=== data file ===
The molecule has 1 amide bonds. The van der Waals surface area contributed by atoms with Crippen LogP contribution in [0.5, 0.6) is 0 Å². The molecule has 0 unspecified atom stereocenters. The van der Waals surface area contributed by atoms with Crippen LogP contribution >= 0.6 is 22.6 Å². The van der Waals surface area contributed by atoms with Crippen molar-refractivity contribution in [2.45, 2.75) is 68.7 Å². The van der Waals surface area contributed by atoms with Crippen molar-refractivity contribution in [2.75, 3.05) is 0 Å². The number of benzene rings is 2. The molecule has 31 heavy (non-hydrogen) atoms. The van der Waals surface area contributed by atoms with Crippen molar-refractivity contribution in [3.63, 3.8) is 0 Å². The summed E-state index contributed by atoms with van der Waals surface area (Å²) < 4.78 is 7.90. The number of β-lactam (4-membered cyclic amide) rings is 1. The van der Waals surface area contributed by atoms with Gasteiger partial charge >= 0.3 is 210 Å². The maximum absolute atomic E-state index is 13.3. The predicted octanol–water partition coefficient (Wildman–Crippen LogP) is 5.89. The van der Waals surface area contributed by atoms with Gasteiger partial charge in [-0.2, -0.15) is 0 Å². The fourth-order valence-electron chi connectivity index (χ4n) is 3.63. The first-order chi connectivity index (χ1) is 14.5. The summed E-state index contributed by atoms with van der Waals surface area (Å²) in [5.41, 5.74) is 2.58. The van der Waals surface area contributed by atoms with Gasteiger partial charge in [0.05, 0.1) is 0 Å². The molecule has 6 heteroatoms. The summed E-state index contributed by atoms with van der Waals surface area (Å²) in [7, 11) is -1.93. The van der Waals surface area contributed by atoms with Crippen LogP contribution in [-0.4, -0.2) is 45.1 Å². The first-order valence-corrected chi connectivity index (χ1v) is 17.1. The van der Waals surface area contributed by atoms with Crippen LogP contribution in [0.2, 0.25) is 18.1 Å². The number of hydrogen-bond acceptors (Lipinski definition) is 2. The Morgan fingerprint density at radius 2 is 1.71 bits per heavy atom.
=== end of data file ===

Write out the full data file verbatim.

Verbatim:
The molecule has 1 amide bonds. The van der Waals surface area contributed by atoms with Crippen LogP contribution in [0.5, 0.6) is 0 Å². The molecule has 0 unspecified atom stereocenters. The van der Waals surface area contributed by atoms with Crippen LogP contribution >= 0.6 is 22.6 Å². The van der Waals surface area contributed by atoms with Crippen molar-refractivity contribution in [2.45, 2.75) is 68.7 Å². The van der Waals surface area contributed by atoms with Crippen molar-refractivity contribution in [2.75, 3.05) is 0 Å². The number of benzene rings is 2. The molecule has 31 heavy (non-hydrogen) atoms. The van der Waals surface area contributed by atoms with Crippen molar-refractivity contribution in [3.63, 3.8) is 0 Å². The summed E-state index contributed by atoms with van der Waals surface area (Å²) < 4.78 is 7.90. The number of β-lactam (4-membered cyclic amide) rings is 1. The van der Waals surface area contributed by atoms with Gasteiger partial charge >= 0.3 is 210 Å². The maximum absolute atomic E-state index is 13.3. The predicted octanol–water partition coefficient (Wildman–Crippen LogP) is 5.89. The van der Waals surface area contributed by atoms with Gasteiger partial charge in [-0.2, -0.15) is 0 Å². The fourth-order valence-electron chi connectivity index (χ4n) is 3.63. The first-order chi connectivity index (χ1) is 14.5. The summed E-state index contributed by atoms with van der Waals surface area (Å²) in [5.41, 5.74) is 2.58. The van der Waals surface area contributed by atoms with Gasteiger partial charge in [0.05, 0.1) is 0 Å². The molecule has 6 heteroatoms. The summed E-state index contributed by atoms with van der Waals surface area (Å²) in [7, 11) is -1.93. The van der Waals surface area contributed by atoms with Crippen LogP contribution in [-0.4, -0.2) is 45.1 Å². The first-order valence-corrected chi connectivity index (χ1v) is 17.1. The van der Waals surface area contributed by atoms with Crippen LogP contribution in [0.2, 0.25) is 18.1 Å². The number of hydrogen-bond acceptors (Lipinski definition) is 2. The Morgan fingerprint density at radius 2 is 1.71 bits per heavy atom.